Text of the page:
What I don’t want to happen is that in our efforts to turn games into something more familiar, more recognizable, we forget or ignore their particular beauty. Above all, games have the ability to generate real drama between ordinary people and to leverage uncertainty to create ecstatic performances. At their best games take us to that liminal space between possibility and inevitability; between ability and failure. To play games, and especially to play them well, is to accept an unconditional acceleration into this breach, to pierce the simulacra, and come as close to reality as we’re ever likely to get.

Author’s Note: The notion of something being ‘real’ is pretty controversial, especially with folks like Wesley Erdelack and Simon Ferrari around. There’s a philosophical argument out there about what is and isn’t ‘real’ that I have a lot of respect for, but which is beyond the needs of this post. Suffice it to say, for my purposes, when I say something is ‘real’ I mean that it’s as real as a punch in the gut or a broken heart.


  1. Great post, but you know I do write about things besides the content in games :P

    After 2 years of writing about games weekly I’m starting to find myself thinking more and more like you and all these books I’ve been reading on the subject. My brain just automatically tunes out the content and I start chunking the system. It’s like being in the Matrix, you just see the green stuff and ignore everything else. I used to finish every single player game to see how it ended, now I usually will have the whole system figured out about a 1/3 deep and will start to lose interest because I’m just repeating myself. Multiplayer kinda fixes it because people always get up to the weirdest things online, but I can never get myself to emotionally invest in the experience.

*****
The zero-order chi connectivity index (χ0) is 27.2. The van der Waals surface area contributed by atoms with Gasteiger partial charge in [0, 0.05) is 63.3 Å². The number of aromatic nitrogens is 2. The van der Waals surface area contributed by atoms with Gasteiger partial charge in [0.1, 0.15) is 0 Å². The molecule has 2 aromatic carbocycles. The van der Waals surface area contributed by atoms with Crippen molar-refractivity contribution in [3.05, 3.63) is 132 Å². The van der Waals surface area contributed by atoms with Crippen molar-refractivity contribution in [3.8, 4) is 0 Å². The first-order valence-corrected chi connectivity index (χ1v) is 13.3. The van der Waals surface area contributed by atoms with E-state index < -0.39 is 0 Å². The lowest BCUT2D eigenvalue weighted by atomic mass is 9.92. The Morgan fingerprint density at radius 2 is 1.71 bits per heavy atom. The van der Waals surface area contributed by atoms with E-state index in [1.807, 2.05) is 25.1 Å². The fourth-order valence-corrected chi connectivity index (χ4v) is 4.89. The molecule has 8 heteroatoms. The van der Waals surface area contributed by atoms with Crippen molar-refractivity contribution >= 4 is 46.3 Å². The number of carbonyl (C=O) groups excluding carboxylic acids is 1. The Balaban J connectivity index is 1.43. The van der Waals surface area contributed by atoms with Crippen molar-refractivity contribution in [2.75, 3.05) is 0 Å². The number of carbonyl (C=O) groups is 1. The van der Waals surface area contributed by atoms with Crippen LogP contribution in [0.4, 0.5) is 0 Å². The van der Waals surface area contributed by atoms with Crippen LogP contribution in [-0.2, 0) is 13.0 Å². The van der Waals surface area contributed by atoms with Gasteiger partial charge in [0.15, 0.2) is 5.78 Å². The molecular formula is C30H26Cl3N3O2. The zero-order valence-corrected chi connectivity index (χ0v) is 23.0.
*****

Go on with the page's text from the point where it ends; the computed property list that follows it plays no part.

I always said content was just one element of a larger system in games but the more I play them I have to wonder about my willingness to focus on just the design and behavior. Maybe I’m losing steam as a critic or maybe I’m playing the wrong games, but a lately I feel like I’ve played all these things before. Like I said on that post about the airport level, I’m glad they made a game about shooting civilians so people will finally have to think of something new to do.

    Friday, December 4, 2009 at 12:57 am | Permalink
  2. James L wrote:

    Really, really insightful article. I totally agree. Especially about the way a game abstracts itself. As another supporting example, I was just playing Canabalt ( obsessively and it’s especially evident to me in a very simple game like that – in the span of two or three hours, the gorgeous art and incredible music were totally tuned out and really the only things I was processing were walls, boxes, missiles, and windows. In my mind, what happens in Canabalt is a sped-up version of what happens to any game you play seriously for long enough – by the end of Borderlands I still thought they art style was fine and all, but really I was just watching the numbers pop up and trying to make them higher.